What is staking in crypto?
Rather than trading, a stake is about securely depositing crypto to receive ‘interest’ in the form of rewards.
Stakers delegate a set amount of their crypto assets to lock up and take out of circulation for a predefined period of time.
This increases the cryptocurrency’s value by limiting its supply. Moreover, if its network uses a proof-of-stake system, the stakings are then used to forge new blockchain blocks.
While stakers go without access to their assets, they benefit from receiving either additional coins and tokens on a randomised basis – or voting rights, similar to owning company stock.
In other words, what is staking in crypto? Think of it as something similar to savings bonds.
It’s a way of growing holdings, or essentially earning interest, but only by accepting a potentially lengthy lock-up period.
That’s one risk and also, volatile price swings could mean that ultimately, staking does not always pay off – similar to the risk of unexpected interest rate changes with savings bonds.
On DeFi exchanges there are often staking fees too, which are usually a small percentage of the rewards.
What is FUD in crypto?
So far in this article we’ve explored both the pros and cons associated with various crypto terminology. However, FUD is an acronym which is only about the negative side.
It stands for fear, uncertainty and doubt. FUD refers to perceived ‘crypto sceptics’ who are either concerned about the risks of cryptocurrency, or dismissive of its potential long-term popularity, or both.
It tends to be a derogatory term used by crypto advocates to counter any negativity from its detractors.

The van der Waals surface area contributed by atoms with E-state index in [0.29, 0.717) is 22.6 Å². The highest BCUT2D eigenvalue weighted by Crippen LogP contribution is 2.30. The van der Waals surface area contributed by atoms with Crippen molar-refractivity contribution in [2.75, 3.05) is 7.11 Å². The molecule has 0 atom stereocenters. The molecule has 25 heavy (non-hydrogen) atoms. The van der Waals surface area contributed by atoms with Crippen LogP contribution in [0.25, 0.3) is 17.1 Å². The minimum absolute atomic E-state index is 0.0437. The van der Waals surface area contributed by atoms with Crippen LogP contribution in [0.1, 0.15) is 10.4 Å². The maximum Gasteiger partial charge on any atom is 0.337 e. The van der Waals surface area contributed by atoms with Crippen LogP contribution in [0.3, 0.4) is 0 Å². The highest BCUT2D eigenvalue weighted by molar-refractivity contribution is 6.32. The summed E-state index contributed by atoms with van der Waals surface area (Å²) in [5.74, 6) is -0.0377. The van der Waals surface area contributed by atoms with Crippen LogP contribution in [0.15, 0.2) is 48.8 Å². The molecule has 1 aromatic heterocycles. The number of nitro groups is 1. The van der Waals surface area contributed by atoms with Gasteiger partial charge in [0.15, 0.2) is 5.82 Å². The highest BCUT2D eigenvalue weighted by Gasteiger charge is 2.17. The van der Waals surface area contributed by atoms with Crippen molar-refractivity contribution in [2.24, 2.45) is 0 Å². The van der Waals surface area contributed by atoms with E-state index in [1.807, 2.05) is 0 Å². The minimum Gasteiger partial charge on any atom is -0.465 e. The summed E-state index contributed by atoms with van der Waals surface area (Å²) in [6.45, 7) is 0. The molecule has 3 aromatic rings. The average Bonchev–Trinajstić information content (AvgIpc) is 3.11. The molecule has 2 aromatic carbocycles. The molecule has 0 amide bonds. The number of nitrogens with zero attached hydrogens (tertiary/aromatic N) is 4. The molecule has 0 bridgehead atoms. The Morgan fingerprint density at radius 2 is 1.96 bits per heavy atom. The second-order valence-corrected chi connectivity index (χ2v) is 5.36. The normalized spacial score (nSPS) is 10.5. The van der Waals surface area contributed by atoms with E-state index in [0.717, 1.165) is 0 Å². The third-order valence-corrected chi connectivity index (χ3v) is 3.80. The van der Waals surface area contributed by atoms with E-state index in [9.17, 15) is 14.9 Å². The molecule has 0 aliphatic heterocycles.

Cryptocurrency supporters may accuse anyone who is openly critical as aiming to spread fear, uncertainty and doubt, with a view to ultimately challenging its continued growth.
Other cryptocurrency terminology
Believe it or not, we’ve barely scratched the surface of all the crypto terminology which has been in use since Bitcoin was first created in 2008.
Other terms linked to the topics we’ve just covered include:
- Yield farming: yield farming, a way to earn “interest” on your crypto, is similar to staking but involves lending out your crypto assets to others.
- Frontrunning: this is when you have knowledge of a future transaction, via publicly unavailable knowledge, and profit from it by placing strategic transactions.
Here is a long glossary of other terms from crypto price-tracking database CoinMarketCap.
Final thoughts: cryptocurrency terminology
We’ve now answered some of the most common questions around cryptocurrency terminology:
- What is DeFi in crypto?
- What is slippage in crypto?
- What is staking in crypto?
- What is FUD in crypto?
For a greater understanding of cryptocurrency tax in the UK, take a look at our recent article interpreting the full HMRC guidance. If you’re looking for support – whether that’s with crypto tax and accounting, or just making sense of the terminology – please contact us. Our team of expert crypto accountants in the UK will be happy to help you.